Former Police Officer Arrested in 'Golden State Killer' Case

A former police officer has been arrested after investigators identified him as the "Golden State Killer," a notorious California serial killer who has been at large since 1976.

The 72-year-old ex-cop is named Joseph James DeAngelo, and according to a report by CNN, authorities were able to match DNA samples discarded from his home to evidence from some of his crimes, which continued up until 1976.

Sacaramento County Sheriff Scott Jones told reporters that DeAngelo seemed surprised when he was arrested this week without incident. His decade-long crime spree spanned ten counties in California, so tracking him down was a Herculean effort for detectives.

"We all knew that we were looking for a needle in a haystack but we all knew that the needle was there," said Sacramento District Attorney Anne Marie Schubert. "It is fitting that today is National DNA Day. We found the needle in the haystack and it was right here in Sacramento."

DeAngelo is being held without bail in Sacramento. He worked as a police officer in Auburn, California for some time, though he was fired in 1979 after he shoplifted from a drug store. He was trying to make off with a can of dog repellent and a hammer, Jones told reporters.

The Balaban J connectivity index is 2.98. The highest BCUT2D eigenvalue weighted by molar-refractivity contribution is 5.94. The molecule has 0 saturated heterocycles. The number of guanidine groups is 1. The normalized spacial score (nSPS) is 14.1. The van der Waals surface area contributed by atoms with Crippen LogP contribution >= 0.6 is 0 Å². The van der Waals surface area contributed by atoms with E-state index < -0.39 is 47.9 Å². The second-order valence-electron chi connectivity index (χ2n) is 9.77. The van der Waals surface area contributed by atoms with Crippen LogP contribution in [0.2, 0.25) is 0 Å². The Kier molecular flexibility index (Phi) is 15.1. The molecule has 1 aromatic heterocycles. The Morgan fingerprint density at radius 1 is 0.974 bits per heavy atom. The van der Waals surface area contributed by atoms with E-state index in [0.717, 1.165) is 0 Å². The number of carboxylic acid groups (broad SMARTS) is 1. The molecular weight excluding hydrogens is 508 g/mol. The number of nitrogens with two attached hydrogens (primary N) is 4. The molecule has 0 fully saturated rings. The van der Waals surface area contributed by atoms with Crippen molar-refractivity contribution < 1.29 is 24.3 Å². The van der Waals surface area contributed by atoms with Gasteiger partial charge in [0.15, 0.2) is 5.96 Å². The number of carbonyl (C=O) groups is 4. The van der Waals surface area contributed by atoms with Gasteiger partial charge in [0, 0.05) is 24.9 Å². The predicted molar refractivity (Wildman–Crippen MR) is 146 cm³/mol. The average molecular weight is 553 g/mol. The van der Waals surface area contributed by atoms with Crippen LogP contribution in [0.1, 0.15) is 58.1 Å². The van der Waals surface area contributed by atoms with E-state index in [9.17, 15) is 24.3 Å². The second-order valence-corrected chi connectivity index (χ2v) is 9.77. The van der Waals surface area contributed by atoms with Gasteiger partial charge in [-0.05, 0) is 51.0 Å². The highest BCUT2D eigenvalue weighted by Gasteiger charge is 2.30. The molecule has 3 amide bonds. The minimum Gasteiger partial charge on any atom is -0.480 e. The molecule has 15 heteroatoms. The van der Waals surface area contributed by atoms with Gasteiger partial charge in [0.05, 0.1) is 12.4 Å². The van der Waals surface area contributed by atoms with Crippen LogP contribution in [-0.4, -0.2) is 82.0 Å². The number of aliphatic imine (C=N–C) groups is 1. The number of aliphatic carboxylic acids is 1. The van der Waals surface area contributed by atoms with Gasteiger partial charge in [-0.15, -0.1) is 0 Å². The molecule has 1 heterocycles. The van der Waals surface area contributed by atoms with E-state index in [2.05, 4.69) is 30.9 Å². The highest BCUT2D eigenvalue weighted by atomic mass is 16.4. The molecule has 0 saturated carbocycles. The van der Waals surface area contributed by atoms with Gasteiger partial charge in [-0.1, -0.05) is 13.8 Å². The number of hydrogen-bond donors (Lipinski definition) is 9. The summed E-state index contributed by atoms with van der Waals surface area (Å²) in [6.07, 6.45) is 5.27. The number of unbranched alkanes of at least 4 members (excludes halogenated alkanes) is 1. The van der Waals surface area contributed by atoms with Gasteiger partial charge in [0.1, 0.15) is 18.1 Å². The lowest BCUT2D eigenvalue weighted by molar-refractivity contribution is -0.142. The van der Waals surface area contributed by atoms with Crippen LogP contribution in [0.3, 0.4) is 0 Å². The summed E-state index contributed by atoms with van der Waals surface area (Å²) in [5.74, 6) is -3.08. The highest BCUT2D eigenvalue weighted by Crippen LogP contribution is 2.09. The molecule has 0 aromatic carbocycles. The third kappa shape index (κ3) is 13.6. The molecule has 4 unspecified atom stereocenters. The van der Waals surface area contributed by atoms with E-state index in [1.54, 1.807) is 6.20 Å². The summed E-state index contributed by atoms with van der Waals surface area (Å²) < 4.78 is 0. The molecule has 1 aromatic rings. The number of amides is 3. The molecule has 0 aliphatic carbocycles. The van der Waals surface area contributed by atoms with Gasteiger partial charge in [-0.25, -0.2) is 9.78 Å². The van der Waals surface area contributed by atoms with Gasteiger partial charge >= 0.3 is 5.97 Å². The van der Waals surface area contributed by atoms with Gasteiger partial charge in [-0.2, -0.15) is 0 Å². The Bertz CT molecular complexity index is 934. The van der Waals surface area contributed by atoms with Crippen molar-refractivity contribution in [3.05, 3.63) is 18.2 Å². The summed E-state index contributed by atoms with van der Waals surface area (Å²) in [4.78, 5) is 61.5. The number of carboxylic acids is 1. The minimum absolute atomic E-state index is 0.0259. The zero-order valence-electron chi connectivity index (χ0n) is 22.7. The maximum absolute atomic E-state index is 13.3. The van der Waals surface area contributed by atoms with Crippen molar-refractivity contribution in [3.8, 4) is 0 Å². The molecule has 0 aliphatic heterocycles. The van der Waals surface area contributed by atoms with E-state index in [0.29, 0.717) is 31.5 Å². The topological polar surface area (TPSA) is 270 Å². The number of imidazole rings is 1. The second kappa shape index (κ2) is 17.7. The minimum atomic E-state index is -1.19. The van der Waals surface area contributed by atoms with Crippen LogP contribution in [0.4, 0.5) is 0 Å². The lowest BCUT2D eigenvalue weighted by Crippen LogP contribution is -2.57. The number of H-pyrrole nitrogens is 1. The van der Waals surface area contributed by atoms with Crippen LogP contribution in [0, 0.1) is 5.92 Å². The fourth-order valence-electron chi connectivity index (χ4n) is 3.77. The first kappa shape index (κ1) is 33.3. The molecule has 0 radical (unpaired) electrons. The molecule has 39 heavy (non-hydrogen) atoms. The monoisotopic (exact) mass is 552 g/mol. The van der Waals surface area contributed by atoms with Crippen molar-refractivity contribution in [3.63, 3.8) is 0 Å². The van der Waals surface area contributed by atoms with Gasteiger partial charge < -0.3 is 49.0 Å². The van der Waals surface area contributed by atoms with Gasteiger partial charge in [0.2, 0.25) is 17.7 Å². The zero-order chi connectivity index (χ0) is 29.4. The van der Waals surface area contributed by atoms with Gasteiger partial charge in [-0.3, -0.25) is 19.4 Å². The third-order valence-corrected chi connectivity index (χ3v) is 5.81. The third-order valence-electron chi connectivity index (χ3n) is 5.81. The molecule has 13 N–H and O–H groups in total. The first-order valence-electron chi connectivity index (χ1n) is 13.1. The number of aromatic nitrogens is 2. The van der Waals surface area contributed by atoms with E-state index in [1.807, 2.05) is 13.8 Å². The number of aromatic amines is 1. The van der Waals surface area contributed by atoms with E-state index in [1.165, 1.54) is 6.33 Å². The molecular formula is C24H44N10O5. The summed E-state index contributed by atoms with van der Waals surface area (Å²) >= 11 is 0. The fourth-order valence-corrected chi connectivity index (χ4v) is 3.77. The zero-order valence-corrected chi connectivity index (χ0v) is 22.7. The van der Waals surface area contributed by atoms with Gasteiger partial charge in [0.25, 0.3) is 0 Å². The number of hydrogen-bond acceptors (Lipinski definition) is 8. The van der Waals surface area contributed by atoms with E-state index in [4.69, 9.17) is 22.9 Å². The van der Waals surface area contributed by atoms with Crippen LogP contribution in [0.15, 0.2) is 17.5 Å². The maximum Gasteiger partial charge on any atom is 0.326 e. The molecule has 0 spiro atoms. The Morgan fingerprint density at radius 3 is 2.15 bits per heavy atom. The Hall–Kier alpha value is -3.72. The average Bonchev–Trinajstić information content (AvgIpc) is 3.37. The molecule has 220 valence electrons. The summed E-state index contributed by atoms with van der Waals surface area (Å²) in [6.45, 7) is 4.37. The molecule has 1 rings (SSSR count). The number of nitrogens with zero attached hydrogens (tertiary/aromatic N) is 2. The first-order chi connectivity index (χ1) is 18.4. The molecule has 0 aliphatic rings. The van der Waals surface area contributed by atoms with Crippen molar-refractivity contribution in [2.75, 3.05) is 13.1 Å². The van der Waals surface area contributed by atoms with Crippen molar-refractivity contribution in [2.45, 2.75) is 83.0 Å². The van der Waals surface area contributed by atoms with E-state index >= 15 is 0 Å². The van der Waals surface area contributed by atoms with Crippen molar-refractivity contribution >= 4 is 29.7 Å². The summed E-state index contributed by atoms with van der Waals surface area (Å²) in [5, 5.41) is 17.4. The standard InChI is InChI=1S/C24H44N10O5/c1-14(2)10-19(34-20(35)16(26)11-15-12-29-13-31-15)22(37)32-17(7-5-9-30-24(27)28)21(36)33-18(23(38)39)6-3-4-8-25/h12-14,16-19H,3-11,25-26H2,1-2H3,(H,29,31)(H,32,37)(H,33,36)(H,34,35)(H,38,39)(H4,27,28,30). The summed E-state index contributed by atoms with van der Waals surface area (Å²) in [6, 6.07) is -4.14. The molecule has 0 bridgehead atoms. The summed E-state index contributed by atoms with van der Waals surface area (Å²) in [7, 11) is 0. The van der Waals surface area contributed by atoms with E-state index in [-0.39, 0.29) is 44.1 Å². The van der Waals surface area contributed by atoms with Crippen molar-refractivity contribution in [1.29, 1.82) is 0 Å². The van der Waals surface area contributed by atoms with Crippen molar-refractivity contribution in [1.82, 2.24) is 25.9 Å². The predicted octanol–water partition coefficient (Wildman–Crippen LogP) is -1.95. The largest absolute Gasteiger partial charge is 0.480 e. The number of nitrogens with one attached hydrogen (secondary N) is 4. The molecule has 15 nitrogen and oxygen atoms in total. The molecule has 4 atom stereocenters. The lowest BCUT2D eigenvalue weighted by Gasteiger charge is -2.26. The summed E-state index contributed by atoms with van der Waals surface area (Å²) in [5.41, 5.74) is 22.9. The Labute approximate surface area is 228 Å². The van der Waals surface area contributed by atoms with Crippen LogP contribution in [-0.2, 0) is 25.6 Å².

"Very possibly he was committing these crimes while he was employed as a peace officer," Jones admitted.

DeAngelo's other monikers included the "East Area Rapist" and the "Original Night Stalker." The first known report of one of his crimes took place on June 18, 1976, when a woman identified only as Jane says that he crept into her house while she was sleeping in bed with her 3-year-old son.

Now, more than 40 years later, DeAngelo is the first suspect caught or even identified with the serial rapist and murderer. Of the sparse evidence collected, police worked mainly off of a sketch from a victim who narrowly got away.

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"These cases are some of the most horrific I've had to investigate," said Erika Hutchcraft, an investigator for the Orange County District Attorney's Office. "They're not a one-time, you know, crime of passion, but these are almost passionless crimes. Very cold, very violent."

"Over the years, we heard of homicides down in Southern California, and we thought it was the East Area Rapist," said Larry Crompton, retired detective for Contra Costa County Sheriff's Department. "But he would not leave fingerprints, so we could not prove, other than his M.O., that he was the same person. We did not know anything about DNA."